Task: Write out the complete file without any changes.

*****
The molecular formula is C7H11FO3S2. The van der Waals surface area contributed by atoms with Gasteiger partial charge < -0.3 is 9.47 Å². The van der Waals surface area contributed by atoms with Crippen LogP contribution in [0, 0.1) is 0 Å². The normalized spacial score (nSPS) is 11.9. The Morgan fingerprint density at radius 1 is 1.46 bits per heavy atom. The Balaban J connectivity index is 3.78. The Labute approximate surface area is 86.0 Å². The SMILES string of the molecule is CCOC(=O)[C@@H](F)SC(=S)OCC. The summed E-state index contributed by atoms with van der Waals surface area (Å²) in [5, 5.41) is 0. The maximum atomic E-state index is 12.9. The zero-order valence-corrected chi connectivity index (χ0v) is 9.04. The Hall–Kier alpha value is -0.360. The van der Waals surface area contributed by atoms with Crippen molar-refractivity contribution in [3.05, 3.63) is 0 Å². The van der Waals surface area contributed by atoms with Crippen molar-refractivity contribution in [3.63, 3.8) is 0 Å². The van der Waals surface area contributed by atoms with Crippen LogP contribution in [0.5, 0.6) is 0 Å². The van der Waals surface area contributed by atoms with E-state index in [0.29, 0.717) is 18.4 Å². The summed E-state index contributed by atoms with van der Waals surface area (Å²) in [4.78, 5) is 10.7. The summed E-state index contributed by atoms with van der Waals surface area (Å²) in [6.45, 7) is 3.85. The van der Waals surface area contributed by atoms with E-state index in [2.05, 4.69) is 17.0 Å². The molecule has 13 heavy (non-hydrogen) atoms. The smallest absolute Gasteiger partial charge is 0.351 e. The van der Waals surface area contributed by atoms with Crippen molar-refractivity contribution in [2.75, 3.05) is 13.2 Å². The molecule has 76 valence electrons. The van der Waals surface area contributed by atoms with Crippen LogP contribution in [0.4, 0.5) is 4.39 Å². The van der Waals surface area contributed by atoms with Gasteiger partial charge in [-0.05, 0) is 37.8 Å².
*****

The molecular formula is C7H11FO3S2. The van der Waals surface area contributed by atoms with Gasteiger partial charge < -0.3 is 9.47 Å². The van der Waals surface area contributed by atoms with Crippen LogP contribution in [0, 0.1) is 0 Å². The normalized spacial score (nSPS) is 11.9. The Morgan fingerprint density at radius 1 is 1.46 bits per heavy atom. The Balaban J connectivity index is 3.78. The Labute approximate surface area is 86.0 Å². The SMILES string of the molecule is CCOC(=O)[C@@H](F)SC(=S)OCC. The summed E-state index contributed by atoms with van der Waals surface area (Å²) in [5, 5.41) is 0. The maximum atomic E-state index is 12.9. The zero-order valence-corrected chi connectivity index (χ0v) is 9.04. The Hall–Kier alpha value is -0.360. The van der Waals surface area contributed by atoms with Crippen molar-refractivity contribution in [3.05, 3.63) is 0 Å². The van der Waals surface area contributed by atoms with Crippen molar-refractivity contribution in [3.63, 3.8) is 0 Å². The van der Waals surface area contributed by atoms with Crippen LogP contribution in [0.5, 0.6) is 0 Å². The van der Waals surface area contributed by atoms with E-state index in [0.29, 0.717) is 18.4 Å². The summed E-state index contributed by atoms with van der Waals surface area (Å²) in [4.78, 5) is 10.7. The summed E-state index contributed by atoms with van der Waals surface area (Å²) in [6.45, 7) is 3.85. The van der Waals surface area contributed by atoms with E-state index in [2.05, 4.69) is 17.0 Å². The molecule has 13 heavy (non-hydrogen) atoms. The smallest absolute Gasteiger partial charge is 0.351 e. The van der Waals surface area contributed by atoms with Crippen molar-refractivity contribution in [2.75, 3.05) is 13.2 Å². The molecule has 76 valence electrons. The van der Waals surface area contributed by atoms with Crippen LogP contribution in [0.4, 0.5) is 4.39 Å². The van der Waals surface area contributed by atoms with Gasteiger partial charge in [-0.05, 0) is 37.8 Å².